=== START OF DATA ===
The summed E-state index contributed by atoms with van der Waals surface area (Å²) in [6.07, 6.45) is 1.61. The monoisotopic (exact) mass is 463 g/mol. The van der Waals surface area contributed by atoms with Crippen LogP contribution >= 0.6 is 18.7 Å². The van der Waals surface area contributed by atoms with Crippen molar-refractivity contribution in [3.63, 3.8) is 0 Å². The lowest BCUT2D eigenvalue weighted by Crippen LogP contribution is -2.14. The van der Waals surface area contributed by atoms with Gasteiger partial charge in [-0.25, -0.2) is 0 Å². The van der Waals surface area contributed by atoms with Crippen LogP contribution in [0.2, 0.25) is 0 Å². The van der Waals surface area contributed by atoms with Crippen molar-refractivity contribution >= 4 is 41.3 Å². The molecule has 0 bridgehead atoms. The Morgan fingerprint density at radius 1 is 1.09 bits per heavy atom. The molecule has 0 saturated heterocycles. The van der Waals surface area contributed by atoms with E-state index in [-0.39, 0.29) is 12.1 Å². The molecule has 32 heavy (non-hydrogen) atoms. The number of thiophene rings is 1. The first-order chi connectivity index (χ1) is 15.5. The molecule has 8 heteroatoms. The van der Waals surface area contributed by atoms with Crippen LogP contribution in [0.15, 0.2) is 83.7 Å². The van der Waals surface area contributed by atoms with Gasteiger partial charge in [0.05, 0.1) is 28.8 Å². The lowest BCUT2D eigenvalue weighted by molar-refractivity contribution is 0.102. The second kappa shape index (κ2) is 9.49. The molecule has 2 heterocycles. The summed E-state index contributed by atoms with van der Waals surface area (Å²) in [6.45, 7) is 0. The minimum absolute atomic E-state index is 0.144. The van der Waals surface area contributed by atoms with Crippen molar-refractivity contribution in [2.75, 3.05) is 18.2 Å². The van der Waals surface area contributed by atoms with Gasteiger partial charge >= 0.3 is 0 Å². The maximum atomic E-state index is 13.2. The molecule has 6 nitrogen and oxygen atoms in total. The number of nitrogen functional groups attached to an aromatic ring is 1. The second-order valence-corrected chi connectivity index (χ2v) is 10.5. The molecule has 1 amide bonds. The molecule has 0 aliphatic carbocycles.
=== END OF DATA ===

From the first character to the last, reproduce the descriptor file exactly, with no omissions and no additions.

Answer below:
The summed E-state index contributed by atoms with van der Waals surface area (Å²) in [6.07, 6.45) is 1.61. The monoisotopic (exact) mass is 463 g/mol. The van der Waals surface area contributed by atoms with Crippen LogP contribution >= 0.6 is 18.7 Å². The van der Waals surface area contributed by atoms with Crippen molar-refractivity contribution in [3.63, 3.8) is 0 Å². The lowest BCUT2D eigenvalue weighted by Crippen LogP contribution is -2.14. The van der Waals surface area contributed by atoms with Gasteiger partial charge in [-0.25, -0.2) is 0 Å². The van der Waals surface area contributed by atoms with Crippen LogP contribution in [0.2, 0.25) is 0 Å². The van der Waals surface area contributed by atoms with Crippen molar-refractivity contribution >= 4 is 41.3 Å². The molecule has 0 bridgehead atoms. The Morgan fingerprint density at radius 1 is 1.09 bits per heavy atom. The molecule has 0 saturated heterocycles. The van der Waals surface area contributed by atoms with E-state index in [-0.39, 0.29) is 12.1 Å². The molecule has 32 heavy (non-hydrogen) atoms. The number of thiophene rings is 1. The first-order chi connectivity index (χ1) is 15.5. The molecule has 8 heteroatoms. The van der Waals surface area contributed by atoms with Crippen LogP contribution in [0.15, 0.2) is 83.7 Å². The van der Waals surface area contributed by atoms with Gasteiger partial charge in [0.05, 0.1) is 28.8 Å². The lowest BCUT2D eigenvalue weighted by molar-refractivity contribution is 0.102. The second kappa shape index (κ2) is 9.49. The molecule has 2 heterocycles. The summed E-state index contributed by atoms with van der Waals surface area (Å²) in [6.45, 7) is 0. The minimum absolute atomic E-state index is 0.144. The van der Waals surface area contributed by atoms with Crippen molar-refractivity contribution in [2.75, 3.05) is 18.2 Å². The van der Waals surface area contributed by atoms with Gasteiger partial charge >= 0.3 is 0 Å². The maximum atomic E-state index is 13.2. The molecule has 6 nitrogen and oxygen atoms in total. The number of nitrogen functional groups attached to an aromatic ring is 1. The second-order valence-corrected chi connectivity index (χ2v) is 10.5. The molecule has 1 amide bonds. The molecule has 0 aliphatic carbocycles.